Take India’s ‘toy train’ into the Himalayas,
It has the look of Legos and the feel of family
ON THE TOY TRAIN FROM SHIMLA TO KALKA, INDIA Anoop Rawat and his family are on their way home to Delhi from Shimla, the capital of the northern Indian state of Himachal Pradesh, when they decide to adopt a stranger from New York City.
“Are you traveling alone?” Rawat asks as we board the so-called “toy train” from Shimla to Kalka, where we will switch to a regular passenger train to complete the trip to Delhi.
I nod and smile. Before I know it, he’s making sure I’m well-fed during our 60-mile journey from Shimla, the summer capital of British India from 1864 until independence in 1948.
We are on the Himalayan Queen, the Kalka-Shimla railway that became a UNESCO World Heritage Site in 2008. It runs on a narrow gauge rail, about 2 feet 6 inches wide vs. the usual 5-plus feet. It is commonly known as the toy train because it looks like something created by Lego. But it was actually built by the British government and opened to traffic in 1903 as a means to get to the much cooler summer escape.
The train travels through 20 hill stations, 102 tunnels and over 889 bridges. It bends around 919 curves, the sharpest being 48 degrees. It slowly ascends the foothills of the Himalayas through pine forests and sleepy towns at about 14 miles per hour — a limit imposed earlier this year after two British tourists were killed during a speed-related derailment in 2015.
Indian Railways is one of the largest train systems in the world, employing more than 1 million people. It is the main method of getting around this vast country, carrying about 23 million passengers daily on a variety of types, including the historic toy trains, long-haul sleeper cars and commuter carriages. There are about 8,000 stations across the country.
Prime Minister Narendra Modi has pledged to make the rails safer, more modern and efficient. The government has promised to invest more than $130 billion on the effort through 2019, which includes providing Wi-Fi, training staff, expanding the network, purchasing new cars and refurbishing older ones.
“Trains have been very instrumental in bringing people together from the time of independence,” Rawat says.
There are many types of trains, and classes within each one, and tickets sell out quickly to tourist destinations. I enlist the help of a travel agency to help me navigate the routes. Sadhana Travel Services books me a first-class ticket on the Shatabdi Express from Delhi to Kalka. The train travels about 188 miles in four hours. It resembles an older regular Amtrak train without a café car. Waiters deliver trays of food to each passenger at various points during the journey. I get breakfast and afternoon tea, all for about $20 one way.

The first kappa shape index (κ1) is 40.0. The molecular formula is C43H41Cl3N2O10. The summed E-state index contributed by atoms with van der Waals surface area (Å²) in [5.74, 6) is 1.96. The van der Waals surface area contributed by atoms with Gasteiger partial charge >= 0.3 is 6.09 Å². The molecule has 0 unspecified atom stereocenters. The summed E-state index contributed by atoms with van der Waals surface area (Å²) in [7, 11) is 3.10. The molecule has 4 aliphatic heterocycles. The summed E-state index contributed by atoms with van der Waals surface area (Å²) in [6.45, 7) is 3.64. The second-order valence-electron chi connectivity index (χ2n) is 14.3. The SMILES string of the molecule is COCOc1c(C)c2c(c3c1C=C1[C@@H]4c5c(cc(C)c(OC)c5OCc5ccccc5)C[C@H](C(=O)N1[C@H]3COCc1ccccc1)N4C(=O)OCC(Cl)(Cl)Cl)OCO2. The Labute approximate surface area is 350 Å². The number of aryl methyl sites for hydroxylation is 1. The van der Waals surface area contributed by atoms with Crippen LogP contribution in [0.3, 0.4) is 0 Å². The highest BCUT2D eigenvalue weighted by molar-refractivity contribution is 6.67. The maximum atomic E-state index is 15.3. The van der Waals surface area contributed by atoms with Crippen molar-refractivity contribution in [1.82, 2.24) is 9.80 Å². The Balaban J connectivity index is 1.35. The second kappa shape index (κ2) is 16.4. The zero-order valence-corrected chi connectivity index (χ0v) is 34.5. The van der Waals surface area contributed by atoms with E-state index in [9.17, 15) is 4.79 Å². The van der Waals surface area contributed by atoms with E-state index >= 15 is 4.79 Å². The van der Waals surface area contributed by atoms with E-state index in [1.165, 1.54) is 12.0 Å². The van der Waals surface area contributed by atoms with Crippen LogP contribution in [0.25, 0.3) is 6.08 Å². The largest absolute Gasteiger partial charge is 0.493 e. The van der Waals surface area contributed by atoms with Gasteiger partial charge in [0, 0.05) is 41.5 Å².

In Kalka, the gateway to Himachal Pradesh, I walk to the nearby track for the historic Himalayan Queen. Each car is yellow and red and carries 13 passengers. The cushioned seats are configured so that two passengers face another two. There are no armrests and very little legroom. But it’s hard to expect much for about $5 one-way.
The luggage racks above are narrow, so I keep a bag on my lap during the entire ride. I have no choice but to get very cozy with my seatmates, a family from Calcutta. There’s no air conditioning, but the windows are large and open, and the higher up we go into the foothills, the cooler it gets. The elevation of our final destination, Shimla, is about 7,500 feet.
Most of the passengers in my car are Indian, but I do come across a couple of tourists. Adam Dowis and Julie Evanoff, both from New York City, plan to spend just one night in Shimla.
“Mostly we wanted to take the train,” Evanoff says.
There’s no café car, but at each station, vendors are waiting with Indian treats for sale such as samosas and vegetable biryani. It’s a free-for-all and the most aggressive passengers get their food first. At some stations, vendors board to sell bags of popcorn or chickpea salad out of a bucket.
Our car has a door, but it does not want to stay shut. That’s OK, because some passengers, especially young children, like to sit with their legs dangling out of the car, staring down what at times is a precipitous drop.
When we reach each tunnel, adults and children alike squeal and clap until we see light again. The longest tunnel is in the town of Barog, about 40 miles from Shimla, at about 3,753 feet. The result: about 2 ½ minutes of howling.
“It’s the craziest train,” Dowis says. “It’s exciting.”
It’s so exciting that Anita Bentsen sends her luggage ahead to Shimla in a car so that she and her two daughters can take the train. Bentsen grew up in India and summered in Shimla. She now lives in Los Angeles.
“I’ve gone on this train since I was 11,” she says. “They’ve painted them, but they haven’t changed the character of the train.”
The journey to Shimla should have taken five hours, but we arrive almost eight hours later. I spend three days exploring the colonial-influenced town before boarding the toy train back.
That’s where I met Rawat and family. After agreeing to switch seats so they could sit together, he treats me to a bag of popcorn. His daughter and cousin ask to take a selfie with me. By the end of the ride, they’ve offered me a place to stay.
I politely decline, but that’s what happens on the India toy train. When you’re in close quarters, you just can’t help but make friends.
This is one of about 20 hill stations that the toy train stops at on its way to Shimla in northern India.
There is very little legroom or room for luggage inside each car. But the close quarters help you to get to know fellow travelers.
The Barog stop is next to the longest tunnel along the route between Kalka and Shimla. The train passes through 102 tunnels.
Passengers stop for food on the way to Shimla.